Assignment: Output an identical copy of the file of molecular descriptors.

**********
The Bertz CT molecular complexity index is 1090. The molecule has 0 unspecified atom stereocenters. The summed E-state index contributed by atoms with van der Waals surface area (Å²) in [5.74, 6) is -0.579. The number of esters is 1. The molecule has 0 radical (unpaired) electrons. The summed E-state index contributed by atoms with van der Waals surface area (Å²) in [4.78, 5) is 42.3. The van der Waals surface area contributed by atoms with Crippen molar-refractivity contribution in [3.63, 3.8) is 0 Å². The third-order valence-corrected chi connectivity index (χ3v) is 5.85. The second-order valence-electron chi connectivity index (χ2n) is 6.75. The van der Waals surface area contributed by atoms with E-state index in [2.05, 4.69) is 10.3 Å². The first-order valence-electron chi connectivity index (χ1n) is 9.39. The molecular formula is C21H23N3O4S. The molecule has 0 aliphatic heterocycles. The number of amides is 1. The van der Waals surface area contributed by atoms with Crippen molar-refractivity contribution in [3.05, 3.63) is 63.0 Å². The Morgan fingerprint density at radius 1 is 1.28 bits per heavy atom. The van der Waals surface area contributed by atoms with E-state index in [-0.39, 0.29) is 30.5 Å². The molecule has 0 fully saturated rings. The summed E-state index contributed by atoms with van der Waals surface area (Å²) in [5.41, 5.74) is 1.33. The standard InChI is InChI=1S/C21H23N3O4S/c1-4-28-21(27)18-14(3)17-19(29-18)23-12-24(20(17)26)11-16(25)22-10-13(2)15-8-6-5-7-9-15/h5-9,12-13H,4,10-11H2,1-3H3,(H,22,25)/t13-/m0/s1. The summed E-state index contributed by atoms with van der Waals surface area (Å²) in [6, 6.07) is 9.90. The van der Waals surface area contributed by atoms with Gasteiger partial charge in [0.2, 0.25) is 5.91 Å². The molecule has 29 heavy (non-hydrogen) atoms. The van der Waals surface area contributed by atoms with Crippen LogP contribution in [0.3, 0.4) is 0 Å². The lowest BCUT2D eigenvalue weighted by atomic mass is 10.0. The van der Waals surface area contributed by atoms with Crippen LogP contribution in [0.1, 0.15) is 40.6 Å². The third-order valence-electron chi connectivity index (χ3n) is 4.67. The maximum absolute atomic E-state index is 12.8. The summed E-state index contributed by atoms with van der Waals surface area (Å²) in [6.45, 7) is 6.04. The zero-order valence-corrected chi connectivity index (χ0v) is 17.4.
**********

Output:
The Bertz CT molecular complexity index is 1090. The molecule has 0 unspecified atom stereocenters. The summed E-state index contributed by atoms with van der Waals surface area (Å²) in [5.74, 6) is -0.579. The number of esters is 1. The molecule has 0 radical (unpaired) electrons. The summed E-state index contributed by atoms with van der Waals surface area (Å²) in [4.78, 5) is 42.3. The van der Waals surface area contributed by atoms with Crippen molar-refractivity contribution in [3.63, 3.8) is 0 Å². The third-order valence-corrected chi connectivity index (χ3v) is 5.85. The second-order valence-electron chi connectivity index (χ2n) is 6.75. The van der Waals surface area contributed by atoms with E-state index in [2.05, 4.69) is 10.3 Å². The first-order valence-electron chi connectivity index (χ1n) is 9.39. The molecular formula is C21H23N3O4S. The molecule has 0 aliphatic heterocycles. The number of amides is 1. The van der Waals surface area contributed by atoms with Crippen molar-refractivity contribution in [3.05, 3.63) is 63.0 Å². The Morgan fingerprint density at radius 1 is 1.28 bits per heavy atom. The van der Waals surface area contributed by atoms with E-state index in [-0.39, 0.29) is 30.5 Å². The molecule has 0 fully saturated rings. The summed E-state index contributed by atoms with van der Waals surface area (Å²) in [5.41, 5.74) is 1.33. The standard InChI is InChI=1S/C21H23N3O4S/c1-4-28-21(27)18-14(3)17-19(29-18)23-12-24(20(17)26)11-16(25)22-10-13(2)15-8-6-5-7-9-15/h5-9,12-13H,4,10-11H2,1-3H3,(H,22,25)/t13-/m0/s1. The summed E-state index contributed by atoms with van der Waals surface area (Å²) in [6, 6.07) is 9.90. The van der Waals surface area contributed by atoms with Gasteiger partial charge in [0.2, 0.25) is 5.91 Å². The molecule has 29 heavy (non-hydrogen) atoms. The van der Waals surface area contributed by atoms with Crippen LogP contribution in [0.3, 0.4) is 0 Å². The lowest BCUT2D eigenvalue weighted by atomic mass is 10.0. The van der Waals surface area contributed by atoms with Crippen LogP contribution in [0.1, 0.15) is 40.6 Å². The third-order valence-electron chi connectivity index (χ3n) is 4.67. The maximum absolute atomic E-state index is 12.8. The summed E-state index contributed by atoms with van der Waals surface area (Å²) in [6.45, 7) is 6.04. The zero-order valence-corrected chi connectivity index (χ0v) is 17.4.